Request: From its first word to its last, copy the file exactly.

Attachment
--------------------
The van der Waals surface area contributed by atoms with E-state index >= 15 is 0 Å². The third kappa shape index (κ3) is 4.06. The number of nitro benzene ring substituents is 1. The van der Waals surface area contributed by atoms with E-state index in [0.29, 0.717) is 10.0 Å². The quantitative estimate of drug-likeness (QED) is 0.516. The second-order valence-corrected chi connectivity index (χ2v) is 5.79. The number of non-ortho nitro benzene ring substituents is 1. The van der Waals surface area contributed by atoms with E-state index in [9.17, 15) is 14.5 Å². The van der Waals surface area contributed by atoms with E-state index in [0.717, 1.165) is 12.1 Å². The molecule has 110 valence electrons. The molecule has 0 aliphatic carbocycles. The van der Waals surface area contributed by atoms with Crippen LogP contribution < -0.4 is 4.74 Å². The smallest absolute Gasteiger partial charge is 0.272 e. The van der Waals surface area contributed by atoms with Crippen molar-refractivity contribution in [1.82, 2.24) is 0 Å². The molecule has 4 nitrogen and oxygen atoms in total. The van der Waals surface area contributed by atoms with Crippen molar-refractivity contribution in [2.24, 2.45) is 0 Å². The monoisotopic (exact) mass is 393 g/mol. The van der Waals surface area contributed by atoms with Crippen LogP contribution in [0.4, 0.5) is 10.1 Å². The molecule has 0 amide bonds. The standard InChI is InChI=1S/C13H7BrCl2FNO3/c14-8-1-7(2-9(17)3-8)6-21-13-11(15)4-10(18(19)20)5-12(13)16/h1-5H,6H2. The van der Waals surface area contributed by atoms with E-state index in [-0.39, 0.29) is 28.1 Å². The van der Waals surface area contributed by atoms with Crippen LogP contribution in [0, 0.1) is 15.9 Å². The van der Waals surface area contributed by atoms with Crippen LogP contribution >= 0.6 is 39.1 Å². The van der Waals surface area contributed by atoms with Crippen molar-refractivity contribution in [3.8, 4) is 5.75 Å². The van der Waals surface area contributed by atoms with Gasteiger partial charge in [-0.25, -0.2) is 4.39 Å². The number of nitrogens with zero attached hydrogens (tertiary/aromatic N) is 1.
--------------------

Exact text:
The van der Waals surface area contributed by atoms with E-state index >= 15 is 0 Å². The third kappa shape index (κ3) is 4.06. The number of nitro benzene ring substituents is 1. The van der Waals surface area contributed by atoms with E-state index in [0.29, 0.717) is 10.0 Å². The quantitative estimate of drug-likeness (QED) is 0.516. The second-order valence-corrected chi connectivity index (χ2v) is 5.79. The number of non-ortho nitro benzene ring substituents is 1. The van der Waals surface area contributed by atoms with E-state index in [9.17, 15) is 14.5 Å². The van der Waals surface area contributed by atoms with E-state index in [0.717, 1.165) is 12.1 Å². The molecule has 110 valence electrons. The molecule has 0 aliphatic carbocycles. The van der Waals surface area contributed by atoms with Crippen LogP contribution < -0.4 is 4.74 Å². The smallest absolute Gasteiger partial charge is 0.272 e. The van der Waals surface area contributed by atoms with Crippen molar-refractivity contribution in [1.82, 2.24) is 0 Å². The molecule has 4 nitrogen and oxygen atoms in total. The van der Waals surface area contributed by atoms with Crippen molar-refractivity contribution in [2.24, 2.45) is 0 Å². The monoisotopic (exact) mass is 393 g/mol. The van der Waals surface area contributed by atoms with Crippen LogP contribution in [0.4, 0.5) is 10.1 Å². The molecule has 0 amide bonds. The standard InChI is InChI=1S/C13H7BrCl2FNO3/c14-8-1-7(2-9(17)3-8)6-21-13-11(15)4-10(18(19)20)5-12(13)16/h1-5H,6H2. The van der Waals surface area contributed by atoms with E-state index in [-0.39, 0.29) is 28.1 Å². The van der Waals surface area contributed by atoms with Crippen LogP contribution in [0, 0.1) is 15.9 Å². The van der Waals surface area contributed by atoms with Crippen LogP contribution >= 0.6 is 39.1 Å². The van der Waals surface area contributed by atoms with Crippen molar-refractivity contribution in [3.8, 4) is 5.75 Å². The van der Waals surface area contributed by atoms with Gasteiger partial charge in [-0.25, -0.2) is 4.39 Å². The number of nitrogens with zero attached hydrogens (tertiary/aromatic N) is 1.